Leila Gharani

When Google Sheets users are taking their first step into the world of the “Power User,” one of the first new functions they learn is lookup functions. You use a lookup function in a scenario where you have some known piece of information in a table, like a part number or employee number. However, you need to discover an associated piece of information, like part color or employee salary, in a separate table.

For Google Sheets beginners, the process is completely manual:

  1. Use the value in the first table (example: part number).
  2.  Locate the matching value in the second table.
  3. Discover the associated information (example: color).
  4. Return to the first table and type the color on the same row as the value from Step 1.
  5. Repeat this process dozens or thousands of times

As you can guess, doing this once may be an inconvenience, but doing this procedure thousands of times is potentially impossible.

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Google Sheets’ many lookup options

Google Sheets has many functions that can perform lookup operations. The most basic lookup function is aptly named LOOKUP. If your data set is not very large or complex, the LOOKUP function can be a nice addition to your sheet. However, it won’t take long for you to discover problems that LOOKUP will not solve.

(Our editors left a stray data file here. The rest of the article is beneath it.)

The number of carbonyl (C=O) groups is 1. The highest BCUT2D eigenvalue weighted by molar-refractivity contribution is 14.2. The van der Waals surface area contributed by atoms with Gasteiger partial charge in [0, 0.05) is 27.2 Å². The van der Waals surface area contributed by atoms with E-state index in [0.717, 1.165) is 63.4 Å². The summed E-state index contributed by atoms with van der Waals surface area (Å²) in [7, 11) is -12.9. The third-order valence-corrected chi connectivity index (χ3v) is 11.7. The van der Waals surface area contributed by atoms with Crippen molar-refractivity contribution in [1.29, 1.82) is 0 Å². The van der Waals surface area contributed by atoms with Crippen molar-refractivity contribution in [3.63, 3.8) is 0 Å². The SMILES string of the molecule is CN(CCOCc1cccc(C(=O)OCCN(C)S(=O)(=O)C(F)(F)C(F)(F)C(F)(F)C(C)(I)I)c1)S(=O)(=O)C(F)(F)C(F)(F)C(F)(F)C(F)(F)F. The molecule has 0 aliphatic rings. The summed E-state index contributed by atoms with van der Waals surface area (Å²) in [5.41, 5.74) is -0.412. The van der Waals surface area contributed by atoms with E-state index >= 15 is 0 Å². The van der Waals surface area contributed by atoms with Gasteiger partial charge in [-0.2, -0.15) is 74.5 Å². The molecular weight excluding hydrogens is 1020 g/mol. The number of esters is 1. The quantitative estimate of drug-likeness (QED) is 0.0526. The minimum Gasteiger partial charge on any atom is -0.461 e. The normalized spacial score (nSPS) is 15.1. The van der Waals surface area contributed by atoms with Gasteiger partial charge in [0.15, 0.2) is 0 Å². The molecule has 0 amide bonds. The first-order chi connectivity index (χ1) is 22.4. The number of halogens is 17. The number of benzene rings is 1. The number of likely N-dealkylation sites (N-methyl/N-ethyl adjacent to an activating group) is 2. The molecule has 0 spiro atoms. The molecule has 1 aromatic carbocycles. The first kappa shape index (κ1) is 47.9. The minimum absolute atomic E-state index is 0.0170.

VLOOKUP and HLOOKUP are two other lookup operations that will give you more options for coming up with a solution. These functions introduce directionality (the “V” stands for “vertical” and the “H” stands for “horizontal”) and the ability to find data in columns precisely or approximately. These two functions have become the workhorse lookup functions, and you will find them used in millions of spreadsheets.

But even Superman has his kryptonite. VLOOKUP and HLOOKUP have weaknesses that certain users find unacceptable. This leads to the use of INDEX/MATCH. These two functions, when used separately, have relatively useful abilities. When used together, though, they form one of the more powerful methods of performing lookups. But everything comes at a cost.